The return of sea otters in California's Monterey Bay has caused a remarkable recovery of endangered sea grasses which provide food and shelter for a wide variety of marine wildlife, a study has found.
University of California researchers at Santa Cruz were surprised to see how recovering numbers of sea otters, a top of the food chain predator, caused the growth of vegetation at the very bottom of the food chain. It's one of several discoveries pointing to the importance of animals at the top of the ecological hierarchy to restore threatened habitats.
Sea grasses around the world, which provide habitats for a range of animals, are threatened by agricultural run-off which causes an explosion of algae, blocking out sunlight.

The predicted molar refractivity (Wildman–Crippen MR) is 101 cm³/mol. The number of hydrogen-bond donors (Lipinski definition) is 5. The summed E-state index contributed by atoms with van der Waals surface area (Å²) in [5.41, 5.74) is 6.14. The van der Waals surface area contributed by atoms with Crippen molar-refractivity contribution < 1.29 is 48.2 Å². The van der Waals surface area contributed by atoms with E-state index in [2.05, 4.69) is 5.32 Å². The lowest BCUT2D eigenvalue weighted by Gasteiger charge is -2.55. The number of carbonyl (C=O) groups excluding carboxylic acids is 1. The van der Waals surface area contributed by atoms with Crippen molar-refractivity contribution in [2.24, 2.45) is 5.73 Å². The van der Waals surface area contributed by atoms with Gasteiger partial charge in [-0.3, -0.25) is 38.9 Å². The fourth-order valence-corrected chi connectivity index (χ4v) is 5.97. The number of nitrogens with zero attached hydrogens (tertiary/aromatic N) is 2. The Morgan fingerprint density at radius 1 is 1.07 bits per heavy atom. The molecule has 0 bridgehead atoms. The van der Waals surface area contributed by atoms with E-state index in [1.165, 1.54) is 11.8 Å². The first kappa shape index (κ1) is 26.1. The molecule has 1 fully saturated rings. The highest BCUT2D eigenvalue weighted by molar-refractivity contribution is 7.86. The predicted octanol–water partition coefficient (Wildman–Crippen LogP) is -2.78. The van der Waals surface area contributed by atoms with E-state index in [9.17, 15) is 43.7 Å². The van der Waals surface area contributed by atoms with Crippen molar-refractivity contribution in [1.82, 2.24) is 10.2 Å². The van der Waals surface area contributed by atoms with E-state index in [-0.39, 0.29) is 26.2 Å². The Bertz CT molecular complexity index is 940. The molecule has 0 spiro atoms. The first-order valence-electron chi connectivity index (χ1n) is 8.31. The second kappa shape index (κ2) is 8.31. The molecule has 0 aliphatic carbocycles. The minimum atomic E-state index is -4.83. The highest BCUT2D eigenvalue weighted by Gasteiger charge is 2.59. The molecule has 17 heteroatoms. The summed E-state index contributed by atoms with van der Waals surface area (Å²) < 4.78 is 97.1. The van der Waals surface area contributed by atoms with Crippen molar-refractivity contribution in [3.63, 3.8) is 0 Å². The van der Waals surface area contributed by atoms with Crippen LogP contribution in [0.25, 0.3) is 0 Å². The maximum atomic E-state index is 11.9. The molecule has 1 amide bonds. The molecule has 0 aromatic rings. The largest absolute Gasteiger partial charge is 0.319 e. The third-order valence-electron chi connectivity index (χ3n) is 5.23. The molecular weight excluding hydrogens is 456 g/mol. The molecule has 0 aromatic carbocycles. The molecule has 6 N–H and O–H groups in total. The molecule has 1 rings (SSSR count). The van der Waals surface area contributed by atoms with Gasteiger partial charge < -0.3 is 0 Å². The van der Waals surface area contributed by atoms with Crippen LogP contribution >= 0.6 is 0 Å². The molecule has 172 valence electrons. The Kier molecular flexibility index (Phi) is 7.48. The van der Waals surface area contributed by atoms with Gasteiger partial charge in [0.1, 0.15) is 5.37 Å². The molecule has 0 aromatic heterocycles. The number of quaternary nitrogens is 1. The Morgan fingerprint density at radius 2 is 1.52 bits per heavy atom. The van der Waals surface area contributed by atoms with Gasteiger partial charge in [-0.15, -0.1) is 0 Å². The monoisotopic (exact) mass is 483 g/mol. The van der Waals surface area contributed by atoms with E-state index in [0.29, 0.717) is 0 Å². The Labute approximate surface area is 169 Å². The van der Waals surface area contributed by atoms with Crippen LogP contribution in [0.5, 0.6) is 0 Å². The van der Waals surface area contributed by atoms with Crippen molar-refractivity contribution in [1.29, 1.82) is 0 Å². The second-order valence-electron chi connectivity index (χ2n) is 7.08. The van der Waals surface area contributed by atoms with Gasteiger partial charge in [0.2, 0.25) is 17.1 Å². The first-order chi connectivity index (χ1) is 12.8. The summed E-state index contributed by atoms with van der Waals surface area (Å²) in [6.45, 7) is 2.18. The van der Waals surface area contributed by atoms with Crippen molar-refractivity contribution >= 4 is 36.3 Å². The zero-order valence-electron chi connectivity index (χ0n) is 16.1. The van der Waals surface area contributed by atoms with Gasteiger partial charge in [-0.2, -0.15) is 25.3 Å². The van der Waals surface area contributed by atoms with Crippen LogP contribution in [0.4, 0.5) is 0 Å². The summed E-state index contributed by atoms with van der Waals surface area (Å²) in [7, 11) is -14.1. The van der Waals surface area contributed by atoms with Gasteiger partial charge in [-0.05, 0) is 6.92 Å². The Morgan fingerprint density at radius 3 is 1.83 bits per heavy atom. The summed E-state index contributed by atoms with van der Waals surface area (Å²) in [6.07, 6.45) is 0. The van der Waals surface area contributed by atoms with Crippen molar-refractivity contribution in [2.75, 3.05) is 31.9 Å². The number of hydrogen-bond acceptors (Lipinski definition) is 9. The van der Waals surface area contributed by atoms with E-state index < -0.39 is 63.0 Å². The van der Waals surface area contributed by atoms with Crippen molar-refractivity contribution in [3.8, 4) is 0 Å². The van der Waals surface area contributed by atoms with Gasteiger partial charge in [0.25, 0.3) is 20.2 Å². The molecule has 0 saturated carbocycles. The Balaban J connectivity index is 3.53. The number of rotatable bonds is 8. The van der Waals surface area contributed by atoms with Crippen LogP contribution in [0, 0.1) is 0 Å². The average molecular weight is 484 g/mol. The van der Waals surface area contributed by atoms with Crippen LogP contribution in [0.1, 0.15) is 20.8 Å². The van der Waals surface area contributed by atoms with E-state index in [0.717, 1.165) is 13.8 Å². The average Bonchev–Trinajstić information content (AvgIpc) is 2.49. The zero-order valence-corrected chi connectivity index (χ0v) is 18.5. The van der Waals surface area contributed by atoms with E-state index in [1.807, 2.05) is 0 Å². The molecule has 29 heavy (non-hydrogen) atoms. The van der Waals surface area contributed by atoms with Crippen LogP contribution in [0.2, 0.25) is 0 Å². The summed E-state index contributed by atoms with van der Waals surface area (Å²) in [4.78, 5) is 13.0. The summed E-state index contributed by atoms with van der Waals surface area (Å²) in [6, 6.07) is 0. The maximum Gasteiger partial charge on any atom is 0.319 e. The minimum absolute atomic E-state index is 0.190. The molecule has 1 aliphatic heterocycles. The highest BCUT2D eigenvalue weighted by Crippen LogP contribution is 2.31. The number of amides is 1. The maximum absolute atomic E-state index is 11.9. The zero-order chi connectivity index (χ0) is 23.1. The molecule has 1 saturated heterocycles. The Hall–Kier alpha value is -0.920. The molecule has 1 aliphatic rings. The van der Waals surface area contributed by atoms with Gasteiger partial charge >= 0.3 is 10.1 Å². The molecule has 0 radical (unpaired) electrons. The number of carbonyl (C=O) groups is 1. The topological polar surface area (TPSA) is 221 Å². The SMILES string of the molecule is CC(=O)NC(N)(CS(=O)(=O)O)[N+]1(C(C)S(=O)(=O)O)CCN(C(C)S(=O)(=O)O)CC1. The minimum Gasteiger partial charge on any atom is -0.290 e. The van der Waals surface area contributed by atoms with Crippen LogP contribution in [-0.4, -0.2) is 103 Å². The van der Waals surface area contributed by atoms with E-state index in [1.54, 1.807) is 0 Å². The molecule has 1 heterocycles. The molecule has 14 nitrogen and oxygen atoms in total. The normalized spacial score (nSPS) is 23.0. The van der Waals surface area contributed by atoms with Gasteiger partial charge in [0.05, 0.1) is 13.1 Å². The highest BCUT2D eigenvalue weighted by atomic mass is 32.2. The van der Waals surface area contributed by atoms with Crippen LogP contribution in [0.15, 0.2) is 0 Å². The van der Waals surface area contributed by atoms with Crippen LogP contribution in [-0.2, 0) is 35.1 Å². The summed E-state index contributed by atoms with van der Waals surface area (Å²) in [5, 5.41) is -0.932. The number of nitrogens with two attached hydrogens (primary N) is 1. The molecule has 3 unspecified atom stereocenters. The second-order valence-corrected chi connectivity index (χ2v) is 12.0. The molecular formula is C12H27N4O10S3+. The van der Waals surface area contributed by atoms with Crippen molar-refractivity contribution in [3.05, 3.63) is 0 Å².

The revived California otter population kept down the numbers of crabs, which had been devouring the slugs and snails that in turn fed on the algae. The result was more slugs and snails, less algae, more sea grass.